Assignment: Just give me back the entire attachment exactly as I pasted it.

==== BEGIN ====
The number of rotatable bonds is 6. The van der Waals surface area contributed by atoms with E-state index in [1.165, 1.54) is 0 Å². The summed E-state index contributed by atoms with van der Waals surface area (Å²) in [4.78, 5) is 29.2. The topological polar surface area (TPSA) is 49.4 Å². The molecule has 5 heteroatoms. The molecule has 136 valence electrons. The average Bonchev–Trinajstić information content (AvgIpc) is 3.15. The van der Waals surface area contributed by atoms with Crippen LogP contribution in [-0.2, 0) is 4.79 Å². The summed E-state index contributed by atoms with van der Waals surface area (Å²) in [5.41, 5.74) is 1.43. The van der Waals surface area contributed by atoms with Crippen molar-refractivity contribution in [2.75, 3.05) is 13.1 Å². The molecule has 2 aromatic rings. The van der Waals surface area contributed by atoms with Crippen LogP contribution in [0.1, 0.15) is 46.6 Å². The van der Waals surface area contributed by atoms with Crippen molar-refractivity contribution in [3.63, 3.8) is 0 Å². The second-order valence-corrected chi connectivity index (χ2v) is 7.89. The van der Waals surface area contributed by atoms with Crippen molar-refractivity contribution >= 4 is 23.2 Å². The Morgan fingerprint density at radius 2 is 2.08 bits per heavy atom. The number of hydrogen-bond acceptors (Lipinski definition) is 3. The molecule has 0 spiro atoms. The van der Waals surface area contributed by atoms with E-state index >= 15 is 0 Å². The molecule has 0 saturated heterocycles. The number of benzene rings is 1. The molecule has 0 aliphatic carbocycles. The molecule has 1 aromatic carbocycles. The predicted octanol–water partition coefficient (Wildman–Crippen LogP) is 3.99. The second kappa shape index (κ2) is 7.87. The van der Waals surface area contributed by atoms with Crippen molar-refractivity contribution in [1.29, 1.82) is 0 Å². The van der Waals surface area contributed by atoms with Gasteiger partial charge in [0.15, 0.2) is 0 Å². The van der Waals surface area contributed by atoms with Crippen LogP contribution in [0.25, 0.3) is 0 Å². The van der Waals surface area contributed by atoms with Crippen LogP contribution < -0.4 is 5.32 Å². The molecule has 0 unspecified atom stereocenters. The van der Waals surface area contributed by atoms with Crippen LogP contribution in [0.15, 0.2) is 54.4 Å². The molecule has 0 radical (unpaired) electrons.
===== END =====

The number of rotatable bonds is 6. The van der Waals surface area contributed by atoms with E-state index in [1.165, 1.54) is 0 Å². The summed E-state index contributed by atoms with van der Waals surface area (Å²) in [4.78, 5) is 29.2. The topological polar surface area (TPSA) is 49.4 Å². The molecule has 5 heteroatoms. The molecule has 136 valence electrons. The average Bonchev–Trinajstić information content (AvgIpc) is 3.15. The van der Waals surface area contributed by atoms with Crippen LogP contribution in [-0.2, 0) is 4.79 Å². The summed E-state index contributed by atoms with van der Waals surface area (Å²) in [5.41, 5.74) is 1.43. The van der Waals surface area contributed by atoms with Crippen molar-refractivity contribution in [2.75, 3.05) is 13.1 Å². The molecule has 2 aromatic rings. The van der Waals surface area contributed by atoms with Crippen LogP contribution in [0.1, 0.15) is 46.6 Å². The van der Waals surface area contributed by atoms with Crippen molar-refractivity contribution in [3.63, 3.8) is 0 Å². The second-order valence-corrected chi connectivity index (χ2v) is 7.89. The van der Waals surface area contributed by atoms with Crippen molar-refractivity contribution >= 4 is 23.2 Å². The Morgan fingerprint density at radius 2 is 2.08 bits per heavy atom. The number of hydrogen-bond acceptors (Lipinski definition) is 3. The molecule has 0 spiro atoms. The van der Waals surface area contributed by atoms with E-state index >= 15 is 0 Å². The molecule has 0 saturated heterocycles. The number of benzene rings is 1. The molecule has 0 aliphatic carbocycles. The molecule has 1 aromatic carbocycles. The predicted octanol–water partition coefficient (Wildman–Crippen LogP) is 3.99. The second kappa shape index (κ2) is 7.87. The van der Waals surface area contributed by atoms with Crippen molar-refractivity contribution in [1.29, 1.82) is 0 Å². The van der Waals surface area contributed by atoms with Gasteiger partial charge in [0.15, 0.2) is 0 Å². The van der Waals surface area contributed by atoms with Crippen LogP contribution in [0.25, 0.3) is 0 Å². The van der Waals surface area contributed by atoms with Crippen LogP contribution < -0.4 is 5.32 Å². The molecule has 0 unspecified atom stereocenters. The van der Waals surface area contributed by atoms with Crippen LogP contribution in [0.15, 0.2) is 54.4 Å². The molecule has 0 radical (unpaired) electrons.